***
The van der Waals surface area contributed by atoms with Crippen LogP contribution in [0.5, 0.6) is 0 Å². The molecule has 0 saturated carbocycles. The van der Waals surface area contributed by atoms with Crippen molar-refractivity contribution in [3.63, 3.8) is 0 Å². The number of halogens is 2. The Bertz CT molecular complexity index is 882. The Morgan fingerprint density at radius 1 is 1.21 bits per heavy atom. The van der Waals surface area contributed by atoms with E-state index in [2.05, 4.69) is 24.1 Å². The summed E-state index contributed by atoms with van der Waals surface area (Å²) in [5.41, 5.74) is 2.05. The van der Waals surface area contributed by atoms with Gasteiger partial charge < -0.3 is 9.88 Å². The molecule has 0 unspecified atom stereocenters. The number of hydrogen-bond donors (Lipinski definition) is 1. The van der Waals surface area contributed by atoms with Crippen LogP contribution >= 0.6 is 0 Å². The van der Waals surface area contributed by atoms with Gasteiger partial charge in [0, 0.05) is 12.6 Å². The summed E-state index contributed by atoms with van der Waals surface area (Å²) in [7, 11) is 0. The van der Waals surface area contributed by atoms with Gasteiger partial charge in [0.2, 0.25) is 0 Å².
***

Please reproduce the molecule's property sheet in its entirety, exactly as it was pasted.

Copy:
The van der Waals surface area contributed by atoms with Crippen LogP contribution in [0.5, 0.6) is 0 Å². The molecule has 0 saturated carbocycles. The van der Waals surface area contributed by atoms with Crippen molar-refractivity contribution in [3.63, 3.8) is 0 Å². The number of halogens is 2. The Bertz CT molecular complexity index is 882. The Morgan fingerprint density at radius 1 is 1.21 bits per heavy atom. The van der Waals surface area contributed by atoms with E-state index in [2.05, 4.69) is 24.1 Å². The summed E-state index contributed by atoms with van der Waals surface area (Å²) in [5.41, 5.74) is 2.05. The van der Waals surface area contributed by atoms with Gasteiger partial charge < -0.3 is 9.88 Å². The molecule has 0 unspecified atom stereocenters. The number of hydrogen-bond donors (Lipinski definition) is 1. The van der Waals surface area contributed by atoms with Crippen LogP contribution >= 0.6 is 0 Å². The van der Waals surface area contributed by atoms with Gasteiger partial charge in [0, 0.05) is 12.6 Å². The summed E-state index contributed by atoms with van der Waals surface area (Å²) in [7, 11) is 0. The van der Waals surface area contributed by atoms with Gasteiger partial charge in [0.2, 0.25) is 0 Å².